The Dec. 11 Museum of Flight Honeywell Explorer Lecture features retired Boeing Company engineer Bob Bogash presenting the story of Kelly Johnson, one of the most influential aeronautical engineers in aviation history. The program profiles the Lockheed manager and engineer who was involved in the design of dozens of important aircraft included the Model 10 Electra, P-38 Lightning, P-80 Shooting Star, F-104 Starfighter, SR-71 Blackbird and the Constellation airliner. Johnson was also instrumental in the operation of Lockheed’s legendary division of advanced projects — the so-called Skunkworks — where he helped develop the U-2 and Blackbird spy planes.

Lecture and Book Signing
George Bibel: “Beyond the Black Box: The Forensics of Airplane Crashes”
Thursday, Jan. 20, 7 p.m.
George Bibel’s book, “Beyond the Black Box: The Forensics of Airplane Crashes,” aims to teach high school science through unusual airplane accidents and crashes. Bibel’s presentation will show how crash investigators use physics, aerodynamics and mechanical engineering to crack the mysteries of an accident and how resulting safety recommendations are incorporated to make flying safer. Bibel is a professor of mechanical engineering at the University of North Dakota. He augments his traditional engineering courses with new courses featuring engineering disasters. He has written for the New York Times, and has been a featured speaker at Boeing for new engineer training. Admission is $10 non-members, $5 members.
Special Event
Mars Fest 2011
Saturday, Jan. 22, 11 am-5 pm 
Mars Fest returns to The Museum of Flight on Jan. 22, 2011! In January 2004, the Museum held Mars Fest to recognize the then-recent landings of the Mars Exploration Rovers Spirit and Opportunity. These incredible vehicles have explored the Martian surface for most of the past seven years, and at least one of them is likely to be roving in January. Mars Fest 2011 will look at the exploration of Mars with a program of speakers, films, workshops and exhibits.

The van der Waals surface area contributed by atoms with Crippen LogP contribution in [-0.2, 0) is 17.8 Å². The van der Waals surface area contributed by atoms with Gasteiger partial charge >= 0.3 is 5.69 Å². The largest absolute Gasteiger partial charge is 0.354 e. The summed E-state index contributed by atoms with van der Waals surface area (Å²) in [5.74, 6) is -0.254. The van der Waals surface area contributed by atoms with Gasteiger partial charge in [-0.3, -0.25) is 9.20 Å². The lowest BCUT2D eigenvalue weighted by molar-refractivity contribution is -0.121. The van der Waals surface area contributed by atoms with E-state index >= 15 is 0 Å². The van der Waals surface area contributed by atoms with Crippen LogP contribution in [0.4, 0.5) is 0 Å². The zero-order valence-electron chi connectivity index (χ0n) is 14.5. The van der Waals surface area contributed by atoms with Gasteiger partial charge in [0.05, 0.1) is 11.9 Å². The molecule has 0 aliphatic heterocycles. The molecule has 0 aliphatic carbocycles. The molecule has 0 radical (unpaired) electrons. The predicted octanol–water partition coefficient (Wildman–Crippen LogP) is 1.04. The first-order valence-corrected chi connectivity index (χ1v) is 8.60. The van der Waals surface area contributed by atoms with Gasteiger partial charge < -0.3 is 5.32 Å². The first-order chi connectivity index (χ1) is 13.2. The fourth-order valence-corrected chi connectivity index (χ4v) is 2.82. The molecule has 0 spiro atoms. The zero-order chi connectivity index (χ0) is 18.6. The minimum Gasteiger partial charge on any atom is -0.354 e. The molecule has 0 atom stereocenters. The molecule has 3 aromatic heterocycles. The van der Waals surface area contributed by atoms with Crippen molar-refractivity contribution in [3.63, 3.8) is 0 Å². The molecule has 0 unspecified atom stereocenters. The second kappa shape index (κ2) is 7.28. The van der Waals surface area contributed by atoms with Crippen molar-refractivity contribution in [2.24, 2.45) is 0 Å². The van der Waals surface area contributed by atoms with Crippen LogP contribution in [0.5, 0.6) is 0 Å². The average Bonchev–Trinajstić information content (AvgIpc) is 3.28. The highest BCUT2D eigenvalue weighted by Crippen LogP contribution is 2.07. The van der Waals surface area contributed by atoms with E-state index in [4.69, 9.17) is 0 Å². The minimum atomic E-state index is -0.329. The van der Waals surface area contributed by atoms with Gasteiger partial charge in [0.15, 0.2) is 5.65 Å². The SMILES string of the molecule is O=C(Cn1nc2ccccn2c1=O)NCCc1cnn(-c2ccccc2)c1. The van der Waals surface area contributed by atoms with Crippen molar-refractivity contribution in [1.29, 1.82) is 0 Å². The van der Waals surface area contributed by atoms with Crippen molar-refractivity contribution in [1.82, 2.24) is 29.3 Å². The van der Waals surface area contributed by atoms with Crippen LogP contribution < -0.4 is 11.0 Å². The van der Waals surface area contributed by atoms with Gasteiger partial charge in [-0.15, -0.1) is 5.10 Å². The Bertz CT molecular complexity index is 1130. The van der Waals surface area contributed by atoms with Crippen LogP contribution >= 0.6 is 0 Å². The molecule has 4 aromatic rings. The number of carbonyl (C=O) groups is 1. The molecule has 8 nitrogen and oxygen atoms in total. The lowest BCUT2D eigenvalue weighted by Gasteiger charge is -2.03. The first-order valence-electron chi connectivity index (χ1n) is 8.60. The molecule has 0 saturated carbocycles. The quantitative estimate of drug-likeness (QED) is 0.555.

The event will start at 11 a.m. with “The Great Martian Road Trip,” a presentation by NASA Solar System Ambassador Dr. Ron Hobbs. Afternoon speakers will include Dr. Stephen Wood from the UW Dept. of Earth and Space Science, and Lauren Edgar, graduate student at Caltech and former Museum of Flight Apprentice. Edgar is now working at NASA JPL on the Opportunity rover mission. Events also include a presentation by one or more Washington Aerospace Scholars alumni about planning a mission to Mars. The Mars Society will have a booth under the Blackbird spyplane and Museum Education Office will conduct a Bank of America Weekend Family Workshop about the Mars rovers.
Bank of America Weekend Family Workshop
Mars Rovers
Saturday and Sunday, Jan. 22 and 23, 11 a.m. and 1 p.m.
Spirit and Opportunity are two of the most famous and successful robotic rovers in the history of the United States space program. Learn about their missions to Mars. Then design your own Martian explorer!
New Exhibit Opening
Style in the Aisle 
Saturday, Jan. 29
Style in the Aisle is back! This popular, temporary exhibition about flight attendants and their uniforms was first shown in 2008; now it returns featuring fashions not seen in the original exhibit. A dozen complete uniforms will be displayed, dating from the 1930s to the 1980s and representing several different U.S.-based airlines. The progression from conservative uniforms to colorful and flamboyant fashions and back to conservative styles shows how flight garb mirrored the public image of the flight attendant’s role. The exhibit also features glamorous photographs, television commercials, and a variety of artifacts including flight bags, accessories, and memorabilia. The exhibit will be on view until May 30, 2011.

The Museum of Flight is located at 9404 E. Marginal Way S., Seattle, Exit 158 off Interstate 5 on Boeing Field half-way between downtown Seattle and Sea-Tac Airport. The Museum is open daily from 10 a.m. to 5 p.m. Admission is $15 for adults, $13 for seniors 65 and older, $10 for active military, $8 for youth 5 to 17, and free for children under 5. Group rates are available. Admission on the first Thursday of the month is free from 5 to 9 p.m. courtesy of Wells Fargo. For general Museum information, please call 206-764-5720 or visit